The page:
Friday, January 16, 2009

JBoss Drools: Reasoning on QuickFIX-J data model

I just tried to make a simple JBoss Drools example which could probably handle QuickFIX-J messages. So I created the simplest rule flow, including one RuleSet node, mapped onto a ruleflow-group in a DRL file.

Simple Drools Flow Example
same in textual form:

<?xml version="1.0" encoding="UTF-8"?>
<process xmlns=""
xs:schemaLocation=" drools-processes-5.0.xsd"
type="RuleFlow" name="oms" id="my.oms" package-name="my.oms" >


<start id="1" name="Start" x="16" y="16" width="80" height="40" />
<actionNode id="2" name="Action" x="128" y="16" width="80" height="40" >
<action type="expression" dialect="java" >System.out.println("Action Start");</action>
<ruleSet id="3" name="RuleSet" x="240" y="16" width="80" height="40" ruleFlowGroup="my-oms" />
<actionNode id="4" name="Action" x="352" y="16" width="80" height="40" >
<action type="expression" dialect="java" >System.out.println("Action End");</action>
<end id="5" name="End" x="464" y="16" width="80" height="40" />

<connection from="1" to="2" />
<connection from="2" to="3" />
<connection from="3" to="4" />
<connection from="4" to="5" />


Next describe to rule in a DRL file:

package my.oms

import quickfix.fix44.NewOrderSingle
import quickfix.field.MinQty

rule "reset minqty"
dialect "mvel"
ruleflow-group "my-oms"
$order : NewOrderSingle($qty : minQty)
MinQty(value == 1.0 || value > 100.0) from $qty
System.out.println("reset order: " + $order);
$order.set(new MinQty(20));

What looks a little strange to me is the when part:

$order : NewOrderSingle($qty : minQty)
MinQty(value == 1.0 || value > 100.0) from $qty

I spent just quite a few minutes to figure out why my first version of the rule didn't work as I expected. It seemed to me that it would be more natural to make it just in one line, something like this:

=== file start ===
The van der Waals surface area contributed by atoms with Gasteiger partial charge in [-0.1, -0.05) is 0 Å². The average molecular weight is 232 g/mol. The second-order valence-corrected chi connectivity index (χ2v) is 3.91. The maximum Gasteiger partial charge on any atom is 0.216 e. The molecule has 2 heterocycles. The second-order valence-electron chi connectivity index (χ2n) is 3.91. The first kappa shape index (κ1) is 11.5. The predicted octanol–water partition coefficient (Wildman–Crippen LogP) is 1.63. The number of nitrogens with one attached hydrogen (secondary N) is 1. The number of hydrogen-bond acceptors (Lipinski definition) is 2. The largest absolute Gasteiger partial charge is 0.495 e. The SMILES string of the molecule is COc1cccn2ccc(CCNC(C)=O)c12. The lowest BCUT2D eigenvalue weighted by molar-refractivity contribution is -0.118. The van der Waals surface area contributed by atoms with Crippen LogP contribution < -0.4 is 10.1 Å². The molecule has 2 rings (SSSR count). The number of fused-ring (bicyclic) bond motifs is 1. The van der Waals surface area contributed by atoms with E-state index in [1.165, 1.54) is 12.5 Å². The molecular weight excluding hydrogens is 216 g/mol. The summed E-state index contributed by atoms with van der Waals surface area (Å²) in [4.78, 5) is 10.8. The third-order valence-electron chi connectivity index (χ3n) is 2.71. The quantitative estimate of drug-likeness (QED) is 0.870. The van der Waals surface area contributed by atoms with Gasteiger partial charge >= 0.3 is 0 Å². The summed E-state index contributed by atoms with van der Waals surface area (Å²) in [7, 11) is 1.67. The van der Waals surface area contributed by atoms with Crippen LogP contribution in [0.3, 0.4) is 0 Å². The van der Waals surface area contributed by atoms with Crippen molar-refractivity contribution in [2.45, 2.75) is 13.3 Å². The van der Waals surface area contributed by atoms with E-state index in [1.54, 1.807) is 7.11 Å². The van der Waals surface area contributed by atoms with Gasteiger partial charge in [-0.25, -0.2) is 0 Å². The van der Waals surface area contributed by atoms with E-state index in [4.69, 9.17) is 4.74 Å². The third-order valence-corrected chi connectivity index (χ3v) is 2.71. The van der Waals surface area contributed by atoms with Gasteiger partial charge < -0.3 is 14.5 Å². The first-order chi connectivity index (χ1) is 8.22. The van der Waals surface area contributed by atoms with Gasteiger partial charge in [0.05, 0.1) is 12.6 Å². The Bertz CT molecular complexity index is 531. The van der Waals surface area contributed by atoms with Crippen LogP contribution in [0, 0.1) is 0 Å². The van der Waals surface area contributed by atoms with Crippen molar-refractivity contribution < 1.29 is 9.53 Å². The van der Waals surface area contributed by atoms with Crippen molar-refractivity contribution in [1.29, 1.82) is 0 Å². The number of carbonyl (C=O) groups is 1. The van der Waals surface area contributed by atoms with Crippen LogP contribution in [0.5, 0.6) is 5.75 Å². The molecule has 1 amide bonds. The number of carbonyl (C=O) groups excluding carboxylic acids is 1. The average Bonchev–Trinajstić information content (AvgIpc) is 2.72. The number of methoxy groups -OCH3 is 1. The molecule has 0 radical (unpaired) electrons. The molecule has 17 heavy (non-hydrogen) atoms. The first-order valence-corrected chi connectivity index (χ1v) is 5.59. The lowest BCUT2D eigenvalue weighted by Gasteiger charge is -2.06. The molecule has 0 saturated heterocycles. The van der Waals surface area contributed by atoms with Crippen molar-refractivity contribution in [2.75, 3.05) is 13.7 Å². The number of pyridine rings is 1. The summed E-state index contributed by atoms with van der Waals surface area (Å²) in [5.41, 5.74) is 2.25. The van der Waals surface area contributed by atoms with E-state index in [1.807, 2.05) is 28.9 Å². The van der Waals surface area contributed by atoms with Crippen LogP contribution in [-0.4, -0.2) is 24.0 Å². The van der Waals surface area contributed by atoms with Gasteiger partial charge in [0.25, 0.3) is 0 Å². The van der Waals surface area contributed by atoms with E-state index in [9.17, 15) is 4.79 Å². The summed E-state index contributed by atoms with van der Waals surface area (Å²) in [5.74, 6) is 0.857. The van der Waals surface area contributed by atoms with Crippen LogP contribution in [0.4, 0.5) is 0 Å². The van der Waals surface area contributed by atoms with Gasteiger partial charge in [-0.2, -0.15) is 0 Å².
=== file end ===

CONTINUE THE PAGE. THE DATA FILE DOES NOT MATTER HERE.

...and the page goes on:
NewOrderSingle(MinQty(value == 1.0 || value > 100.0))

With a Java code from the Drools examples (which may also are generated when you create a Drools Project with the Drools eclipse plug-in), I run the example and it works fine.

package my.oms;

import org.drools.KnowledgeBase;
import org.drools.KnowledgeBaseFactory;
import org.drools.builder.*;
import org.drools.logger.KnowledgeRuntimeLogger;
import org.drools.logger.KnowledgeRuntimeLoggerFactory;
import org.drools.runtime.StatefulKnowledgeSession;

import quickfix.field.MinQty;
import quickfix.fix44.NewOrderSingle;

public class MyOms {

public static final void main(String[] args) {
try {
// load up the knowledge base
KnowledgeBase kbase = readKnowledgeBase();
StatefulKnowledgeSession ksession = kbase.newStatefulKnowledgeSession();
KnowledgeRuntimeLogger logger = KnowledgeRuntimeLoggerFactory.newFileLogger(ksession, "test");
// go !

NewOrderSingle order = new NewOrderSingle();
order.set(new MinQty(1.0));

NewOrderSingle order1 = new NewOrderSingle();
order1.set(new MinQty(111.0));

NewOrderSingle order2 = new NewOrderSingle();
order2.set(new MinQty(222.0));


} catch (Throwable t) {

private static KnowledgeBase readKnowledgeBase() throws Exception {
KnowledgeBuilder kbuilder = KnowledgeBuilderFactory.newKnowledgeBuilder();
kbuilder.add(ResourceFactory.newClassPathResource("oms.drl"), ResourceType.DRL);
kbuilder.add(ResourceFactory.newClassPathResource("oms.rf"), ResourceType.DRF);
KnowledgeBuilderErrors errors = kbuilder.getErrors();
if (errors.size() > 0) {
for (KnowledgeBuilderError error: errors) {
throw new IllegalArgumentException("Could not parse knowledge.");
KnowledgeBase kbase = KnowledgeBaseFactory.newKnowledgeBase();
return kbase;


This example just shows that with Drools one may handle even quite complex data model, such as QuickFIX-J's one. Next, it would have real value if I'm able to make do the same via Guvnor.

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